For Dementia Patients, Feeding Tubes May Increase Bed SoresLast Updated: May 14, 2012. Findings challenge long-standing beliefs, researchers say.
MONDAY, May 14 (HealthDay News) -- Feeding tubes increase the risk of bed sores in bedridden dementia patients, according to a new study.
The finding challenges the long-held belief that providing nutrition through feeding tubes helps prevent bed sores or helps promote their healing in this group of patients, the authors of the Brown University-led study said.
The researchers did not look at how feeding tubes could cause bed sores (also called pressure ulcers), but they noted that feeding tubes can cause agitation in patients, who then have to be restrained and sedated. Feeding tubes also may increase the risk of diarrhea.
Together, these factors may cause and worsen bed sores, the researchers said.
The researchers examined data from nursing homes and Medicare claims in order to compare thousands of dementia patients. Among patients who did not initially have a bed sore, 35.6 percent with a feeding tube ended up with at least a stage 2 bed sore, compared with 19.8 percent of patients without a feeding tube.
A stage 2 bed sore is an open sore in the upper layer of the skin. A stage 4 bed sore is the most serious type.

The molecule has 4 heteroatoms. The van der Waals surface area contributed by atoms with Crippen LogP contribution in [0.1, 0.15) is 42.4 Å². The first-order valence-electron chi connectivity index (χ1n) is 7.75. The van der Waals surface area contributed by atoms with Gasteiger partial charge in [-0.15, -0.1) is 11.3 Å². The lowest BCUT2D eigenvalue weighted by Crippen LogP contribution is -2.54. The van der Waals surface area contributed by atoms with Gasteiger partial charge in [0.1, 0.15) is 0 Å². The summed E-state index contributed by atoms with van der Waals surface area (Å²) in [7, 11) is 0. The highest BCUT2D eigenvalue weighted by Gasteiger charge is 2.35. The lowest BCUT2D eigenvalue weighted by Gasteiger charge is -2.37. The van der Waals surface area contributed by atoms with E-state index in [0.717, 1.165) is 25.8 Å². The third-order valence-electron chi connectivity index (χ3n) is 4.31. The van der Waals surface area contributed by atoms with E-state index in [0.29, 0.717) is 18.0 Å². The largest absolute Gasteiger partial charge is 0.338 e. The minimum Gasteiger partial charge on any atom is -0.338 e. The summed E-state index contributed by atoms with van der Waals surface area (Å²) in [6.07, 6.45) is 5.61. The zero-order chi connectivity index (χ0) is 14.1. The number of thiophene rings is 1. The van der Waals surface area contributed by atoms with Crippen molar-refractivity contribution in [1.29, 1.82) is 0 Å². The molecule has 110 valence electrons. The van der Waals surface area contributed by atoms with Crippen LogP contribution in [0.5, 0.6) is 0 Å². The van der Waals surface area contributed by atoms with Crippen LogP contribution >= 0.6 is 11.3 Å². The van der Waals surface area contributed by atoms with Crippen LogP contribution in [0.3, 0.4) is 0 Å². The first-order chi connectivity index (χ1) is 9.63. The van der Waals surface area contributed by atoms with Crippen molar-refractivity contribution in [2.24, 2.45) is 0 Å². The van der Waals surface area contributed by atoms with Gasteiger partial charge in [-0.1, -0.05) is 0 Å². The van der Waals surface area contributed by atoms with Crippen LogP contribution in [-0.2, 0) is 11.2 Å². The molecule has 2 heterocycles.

After making statistical adjustments, the researchers concluded that patients with a feeding tube were 2.27 times more likely to develop a bed sore than those without a feeding tube. The risk of developing a stage 4 bed sore was 3.21 times higher for those with a feeding tube.
Among patients who already had a bed sore, short-term improvement in the sore occurred in 27.1 percent of patients with a feeding tube and in 34.6 percent of those without. Patients without a feeding tube were 0.7 times more likely to have an improvement in a sore than those with one, the researchers determined.
The study was published May 14 in the journal Archives of Internal Medicine.
"This study provides new information about the risks of feeding tube insertion in people with advanced [dementia]," lead author Dr. Joan Teno, a gerontologist and professor of health services, policy and practice in the Public Health Program at Brown, said in a university news release.
"We see a substantial risk of people developing a stage 2 and higher [bed sore]," she said. "We believe these risks should be discussed with family members before a decision is made to insert a feeding tube in a hospitalized nursing home resident with advanced [dementia]."
The American Physical Therapy Association has more about bed sores.
SOURCE: Brown University, news release, May 14, 2012
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